The illusion of inclusion

Posted by Allen Rucker in Life After Paralysis on April 09, 2019 # Mobility

If you happened to catch the Michael Cohen testimony before Congress a few weeks back, you probably remember when one senator introduced an African-American Trump staff member to counter the argument that the current administration was racist.Commentators from both sides of the political divide immediately jumped all over this as blatant tokenism. Just because you hire a single black person doesn’t mean you don’t have a poor opinion of African-Americans as a race. Same with Jews, Hispanics, and others. Having a good Jewish neighbor or business associate doesn’t make you anti-Semitic.

Tokenism is one name for this. I prefer a more alliterative term: “the illusion of inclusion.”

I am active in the Hollywood disability community so I go to more than my share of conferences and panels where the systematic exclusion of people with disabilities in film and TV is topic number one. The stats are brutal: one out of five Americans (20%) is disabled and among all series regulars on network TV, the rate for disabled characters is 2.1%. My knee jerk reaction when this is mentioned is to raise my hand and try to paint a much brighter picture. After doing this work for about a dozen years, I see progress everywhere. “Look at ‘Speechless,’a prime-time series starring a kid with severe CP which is now in its third season,” I say, “or “The Good Doctor” and the Netflix show, Atypical,” which both do a great job accurately depicting characters with autism. Even “NCIS: New Orleans,” where a series regular is in a chair and an upcoming episode feature many disabled roles including a Paralympic rugby team! If you ask talent agents who represent actors with disabilities, you will learn that bookings are almost doubling on a yearly basis. We’re on the right track!

Being the cheerleader that I am, I know, deep down, that my glass-half-full rap is as much of an illusion as that one Black Trump staffer. The disability-inclusion glass may have a few drops at the bottom, but it’s far from half full. My excuse is that I’m just tired of that repetitive drumbeat of “woe is us.” A constant litany of bad news about exclusion is disheartening. Hope in the form of small incremental change is addictive.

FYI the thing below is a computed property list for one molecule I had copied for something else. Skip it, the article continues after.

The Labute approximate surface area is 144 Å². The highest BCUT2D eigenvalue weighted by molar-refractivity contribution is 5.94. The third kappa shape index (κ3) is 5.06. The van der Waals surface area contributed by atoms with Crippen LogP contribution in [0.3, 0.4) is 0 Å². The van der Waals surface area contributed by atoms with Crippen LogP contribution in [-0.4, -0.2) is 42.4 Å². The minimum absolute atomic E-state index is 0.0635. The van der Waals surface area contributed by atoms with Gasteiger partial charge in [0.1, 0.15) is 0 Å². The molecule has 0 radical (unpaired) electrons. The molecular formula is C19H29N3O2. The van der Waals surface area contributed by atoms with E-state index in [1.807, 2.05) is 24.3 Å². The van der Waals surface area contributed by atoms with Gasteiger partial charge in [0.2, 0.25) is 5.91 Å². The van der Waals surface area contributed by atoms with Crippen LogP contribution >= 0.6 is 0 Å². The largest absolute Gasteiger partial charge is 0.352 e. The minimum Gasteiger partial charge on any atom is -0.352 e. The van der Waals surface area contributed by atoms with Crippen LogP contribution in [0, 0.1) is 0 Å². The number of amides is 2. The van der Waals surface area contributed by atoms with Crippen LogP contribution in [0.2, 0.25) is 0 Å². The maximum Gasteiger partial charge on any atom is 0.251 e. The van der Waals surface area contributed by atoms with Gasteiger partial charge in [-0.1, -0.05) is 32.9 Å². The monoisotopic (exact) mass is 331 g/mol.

That’s the trouble with social change. At least in my lifetime, it is glacial, frustrating, and never in a straight line. Coming of age in the 1960’s, like many in my deluded demographic, we thought racism was on its ugly way out, maybe one generation away. Boy, were we naive.White supremacist groups are on the rise and high school kids play beer pong on a swastika-shaped array of Red Solo cups. The famed March on Washington and the “I Have A Dream” speech are now merely answers on a history quiz.

There is a lot of disability chatter out there these days, both in the media business and the culture at large, but at this point, it is hard to read the long-term consequences. It may be simply – curse the word – a fad. Disability could soon be off the table as climate change or economic inequality take center stage. In the 1970’s, the anti-nuke movement was huge -- when was the last time you saw an anti-nuke demonstration on the news?

The current Hollywood interest in disability turns on two quality network series: “Speechless” and “The Good Doctor.” Both of these series were just picked up for the fall, but TV audiences are notoriously fickle. They could drop off the map in six months. If both got canceled, do you think another comedy starring a kid with CP would pop up soon? Probably not. Network geniuses would conclude: “Hey, we tried that -- disability doesn’t sell.”

Numbers aren’t all that matter, of course. These show can still have an enormous impact on the many of millions who currently watch them. I was at a trade show called “Abilities Expo” recently, and I noticed a long line of mostly kids in wheelchairs with their parents in the back of the exhibit hall. I ventured back to find that they were all in line waiting to get their pictures taken with Micah Fowler, the disabled teenage star of “Speechless”. It was very moving. For the first time in their lives, these kids had a real TV hero – someone just like them – that they could identify with and perhaps garner a modicum of self-respect. If they canceled “Speechless” tomorrow, Micah would still live in their hearts. Imagine if television featured a dozen Michah’s with different disabilities?

I for one assume that someday it will, but not without millions of advocates beating down the doors and demanding continual change. I ran into the Academy-Award-winning deaf actress, Marlee Matlin, at an event recently and she whispered into my ear, “Don’t slow down.” I knew exactly what she meant. It looks like we are making big gains, but it’s largely, at this point, an illusion. However, with all the chatter, this may be the moment for people with disabilities to truly shine. Let’s not blow it.

The National Paralysis Resource Center website is supported by the Administration for Community Living (ACL), U.S. Department of Health and Human Services (HHS) as part of a financial assistance award totaling $8,700,000 with 100 percent funding by ACL/HHS. The contents are those of the author(s) and do not necessarily represent the official views of, nor an endorsement, by ACL/HHS, or the U.S. Government.